Merian Caldwell Cooper

(October 24, 1893 – April 21, 1973) was an American filmmaker, actor, and producer, as well as a former aviator who served as an officer in the United States Air Force. In film, his most famous work was the 1933 movie King Kong. He was awarded an honorary Oscar for lifetime achievement in 1952 and received a star on the Hollywood Walk of Fame in 1960. During his film career, he worked for companies such as Pioneer Pictures, RKO Pictures, and Metro-Goldwyn-Mayer. In 1925, he and Ernest B. Schoedsack went to Iranian Kurdistan and made Grass: A Nation’s Battle for Life, a documentary about the Kurdish Bakhtiari people.

Ernest B. Schoedsack

(June 8, 1893 – December 23, 1979) was an American motion picture cinematographer, producer, and director. Schoedsack worked as a cameraman in World War I, where he served in the U.S. Army Signal Corps. At the conclusion of the war, he stayed in Europe to further his career. He worked on several films with Merian C. Cooper including King Kong, Chang: A Drama of the Wilderness, and The Most Dangerous Game. He also collaborated with screenwriter and actress Ruth Rose, whom he later married. Schoedsack died on December 23, 1979, at age 86.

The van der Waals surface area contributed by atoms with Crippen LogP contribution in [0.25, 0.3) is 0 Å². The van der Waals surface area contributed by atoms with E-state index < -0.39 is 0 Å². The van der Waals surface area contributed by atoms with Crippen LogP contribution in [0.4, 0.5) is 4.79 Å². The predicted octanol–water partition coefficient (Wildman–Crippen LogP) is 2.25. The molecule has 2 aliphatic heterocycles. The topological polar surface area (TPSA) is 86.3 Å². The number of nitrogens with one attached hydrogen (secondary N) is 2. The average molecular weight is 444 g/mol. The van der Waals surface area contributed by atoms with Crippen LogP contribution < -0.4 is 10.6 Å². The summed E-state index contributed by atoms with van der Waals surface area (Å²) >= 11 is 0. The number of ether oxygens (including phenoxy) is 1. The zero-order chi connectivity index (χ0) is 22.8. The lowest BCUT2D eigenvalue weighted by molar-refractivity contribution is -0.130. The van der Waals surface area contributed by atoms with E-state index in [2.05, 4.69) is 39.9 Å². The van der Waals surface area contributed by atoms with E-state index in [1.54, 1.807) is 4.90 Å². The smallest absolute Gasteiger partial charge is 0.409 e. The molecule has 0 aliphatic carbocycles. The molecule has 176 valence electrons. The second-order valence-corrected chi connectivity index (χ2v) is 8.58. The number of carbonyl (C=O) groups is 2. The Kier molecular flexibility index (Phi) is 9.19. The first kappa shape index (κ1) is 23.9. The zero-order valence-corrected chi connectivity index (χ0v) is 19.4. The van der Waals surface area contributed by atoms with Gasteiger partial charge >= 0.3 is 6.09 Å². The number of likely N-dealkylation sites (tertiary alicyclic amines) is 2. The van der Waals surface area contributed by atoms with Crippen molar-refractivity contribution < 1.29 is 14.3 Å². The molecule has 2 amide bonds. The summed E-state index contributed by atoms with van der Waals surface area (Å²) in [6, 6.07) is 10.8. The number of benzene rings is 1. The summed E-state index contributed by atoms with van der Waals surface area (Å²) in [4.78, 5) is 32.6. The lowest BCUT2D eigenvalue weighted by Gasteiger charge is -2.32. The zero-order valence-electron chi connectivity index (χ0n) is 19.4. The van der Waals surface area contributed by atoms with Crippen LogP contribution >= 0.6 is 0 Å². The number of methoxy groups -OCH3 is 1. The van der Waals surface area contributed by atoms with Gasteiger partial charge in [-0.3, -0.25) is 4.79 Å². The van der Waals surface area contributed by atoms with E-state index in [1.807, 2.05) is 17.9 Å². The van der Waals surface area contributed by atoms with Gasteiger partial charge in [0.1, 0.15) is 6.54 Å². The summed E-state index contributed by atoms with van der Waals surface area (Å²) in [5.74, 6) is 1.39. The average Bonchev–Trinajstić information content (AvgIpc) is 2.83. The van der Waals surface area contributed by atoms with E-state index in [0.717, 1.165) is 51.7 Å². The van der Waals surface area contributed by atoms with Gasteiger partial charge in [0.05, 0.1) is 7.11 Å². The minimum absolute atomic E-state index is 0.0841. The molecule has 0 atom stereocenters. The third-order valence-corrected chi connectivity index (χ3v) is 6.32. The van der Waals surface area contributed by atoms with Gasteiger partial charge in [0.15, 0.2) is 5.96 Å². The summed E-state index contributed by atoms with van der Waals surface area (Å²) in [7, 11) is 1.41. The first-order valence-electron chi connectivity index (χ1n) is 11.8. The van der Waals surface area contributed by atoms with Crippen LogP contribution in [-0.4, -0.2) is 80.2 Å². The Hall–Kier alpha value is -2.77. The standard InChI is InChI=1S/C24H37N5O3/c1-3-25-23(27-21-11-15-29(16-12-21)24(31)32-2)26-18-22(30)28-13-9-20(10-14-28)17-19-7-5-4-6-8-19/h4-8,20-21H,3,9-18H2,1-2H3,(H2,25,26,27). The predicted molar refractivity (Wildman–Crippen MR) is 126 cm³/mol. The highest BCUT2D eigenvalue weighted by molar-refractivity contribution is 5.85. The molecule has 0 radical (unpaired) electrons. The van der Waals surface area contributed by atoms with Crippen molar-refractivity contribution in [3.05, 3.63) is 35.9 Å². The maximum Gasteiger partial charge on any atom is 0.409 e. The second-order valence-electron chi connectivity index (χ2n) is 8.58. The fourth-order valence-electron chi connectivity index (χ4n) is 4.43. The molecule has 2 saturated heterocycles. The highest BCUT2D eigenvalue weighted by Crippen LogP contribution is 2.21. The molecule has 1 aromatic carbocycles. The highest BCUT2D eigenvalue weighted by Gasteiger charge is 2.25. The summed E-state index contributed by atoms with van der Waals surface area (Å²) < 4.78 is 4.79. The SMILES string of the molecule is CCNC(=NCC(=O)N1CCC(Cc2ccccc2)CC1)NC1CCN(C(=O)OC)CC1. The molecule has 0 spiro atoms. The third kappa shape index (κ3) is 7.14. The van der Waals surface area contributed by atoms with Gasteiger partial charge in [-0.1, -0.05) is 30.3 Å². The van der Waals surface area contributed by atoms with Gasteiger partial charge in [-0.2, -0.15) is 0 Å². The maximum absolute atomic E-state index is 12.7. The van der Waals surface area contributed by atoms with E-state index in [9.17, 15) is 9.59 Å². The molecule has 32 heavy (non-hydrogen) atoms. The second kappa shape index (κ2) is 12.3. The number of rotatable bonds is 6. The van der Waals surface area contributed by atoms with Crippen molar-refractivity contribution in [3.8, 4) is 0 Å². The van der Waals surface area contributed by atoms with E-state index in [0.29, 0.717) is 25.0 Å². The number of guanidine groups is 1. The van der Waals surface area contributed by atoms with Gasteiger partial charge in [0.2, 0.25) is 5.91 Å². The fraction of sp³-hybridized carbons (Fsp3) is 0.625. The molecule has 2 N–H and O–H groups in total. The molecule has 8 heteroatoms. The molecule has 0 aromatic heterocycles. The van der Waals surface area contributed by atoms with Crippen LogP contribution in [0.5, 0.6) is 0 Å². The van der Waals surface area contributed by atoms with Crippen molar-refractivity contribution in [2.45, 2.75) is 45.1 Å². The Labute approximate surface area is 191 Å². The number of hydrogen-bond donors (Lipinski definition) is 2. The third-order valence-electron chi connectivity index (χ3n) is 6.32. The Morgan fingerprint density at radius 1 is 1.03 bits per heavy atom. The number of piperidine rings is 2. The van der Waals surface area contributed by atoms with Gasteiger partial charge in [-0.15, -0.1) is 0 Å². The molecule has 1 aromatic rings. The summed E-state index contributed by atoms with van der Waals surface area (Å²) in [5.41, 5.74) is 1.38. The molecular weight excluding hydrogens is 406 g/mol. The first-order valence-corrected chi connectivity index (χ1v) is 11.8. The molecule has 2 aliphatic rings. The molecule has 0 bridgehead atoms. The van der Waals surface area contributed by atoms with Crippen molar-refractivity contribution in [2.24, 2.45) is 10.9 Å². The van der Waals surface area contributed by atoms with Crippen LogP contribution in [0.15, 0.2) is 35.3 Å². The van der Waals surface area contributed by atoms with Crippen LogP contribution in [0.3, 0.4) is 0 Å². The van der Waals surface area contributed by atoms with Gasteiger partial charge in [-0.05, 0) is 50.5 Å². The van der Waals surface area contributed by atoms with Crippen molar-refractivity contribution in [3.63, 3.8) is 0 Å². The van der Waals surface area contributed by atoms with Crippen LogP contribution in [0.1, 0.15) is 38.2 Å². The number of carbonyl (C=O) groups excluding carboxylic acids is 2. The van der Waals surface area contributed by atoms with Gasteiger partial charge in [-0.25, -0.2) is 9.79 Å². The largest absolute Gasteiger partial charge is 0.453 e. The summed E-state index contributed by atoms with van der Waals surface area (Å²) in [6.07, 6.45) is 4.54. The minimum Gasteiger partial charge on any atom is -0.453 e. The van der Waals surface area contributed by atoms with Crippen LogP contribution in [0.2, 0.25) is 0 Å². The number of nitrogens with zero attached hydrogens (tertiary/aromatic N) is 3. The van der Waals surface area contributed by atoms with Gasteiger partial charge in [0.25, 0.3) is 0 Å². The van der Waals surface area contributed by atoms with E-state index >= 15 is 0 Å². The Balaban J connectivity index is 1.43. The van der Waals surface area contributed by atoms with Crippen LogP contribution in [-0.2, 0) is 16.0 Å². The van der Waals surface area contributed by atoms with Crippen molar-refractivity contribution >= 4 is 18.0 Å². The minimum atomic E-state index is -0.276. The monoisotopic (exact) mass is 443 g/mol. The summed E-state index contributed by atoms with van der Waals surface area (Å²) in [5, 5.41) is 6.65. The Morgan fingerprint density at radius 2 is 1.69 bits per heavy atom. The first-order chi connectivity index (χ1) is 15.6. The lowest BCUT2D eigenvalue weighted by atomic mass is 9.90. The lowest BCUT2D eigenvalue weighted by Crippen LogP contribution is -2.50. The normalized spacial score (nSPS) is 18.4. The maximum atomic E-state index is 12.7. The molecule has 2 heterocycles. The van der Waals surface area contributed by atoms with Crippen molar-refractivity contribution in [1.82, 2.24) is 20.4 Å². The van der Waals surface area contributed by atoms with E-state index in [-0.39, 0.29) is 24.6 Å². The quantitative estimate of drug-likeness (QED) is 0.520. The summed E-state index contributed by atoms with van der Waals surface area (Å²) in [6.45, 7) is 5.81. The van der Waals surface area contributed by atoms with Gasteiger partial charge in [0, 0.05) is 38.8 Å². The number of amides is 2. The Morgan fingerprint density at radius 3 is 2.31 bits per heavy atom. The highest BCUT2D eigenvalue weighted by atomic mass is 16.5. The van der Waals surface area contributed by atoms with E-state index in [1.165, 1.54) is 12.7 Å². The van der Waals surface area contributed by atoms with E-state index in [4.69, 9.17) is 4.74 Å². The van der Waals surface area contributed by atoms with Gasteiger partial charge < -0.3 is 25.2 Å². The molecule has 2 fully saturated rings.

A Nation's Battle for Life

A Nation's Battle for Life is a 1925 documentary film that follows a branch of the Bakhtiari tribe of Kurds in Iran as they and their herds make their seasonal journey to better pastures. It is considered one of the earliest ethnographic documentary films. In 1997, Grass was selected for preservation in the United States National Film Registry by the Library of Congress as being "culturally, historically, or aesthetically significant."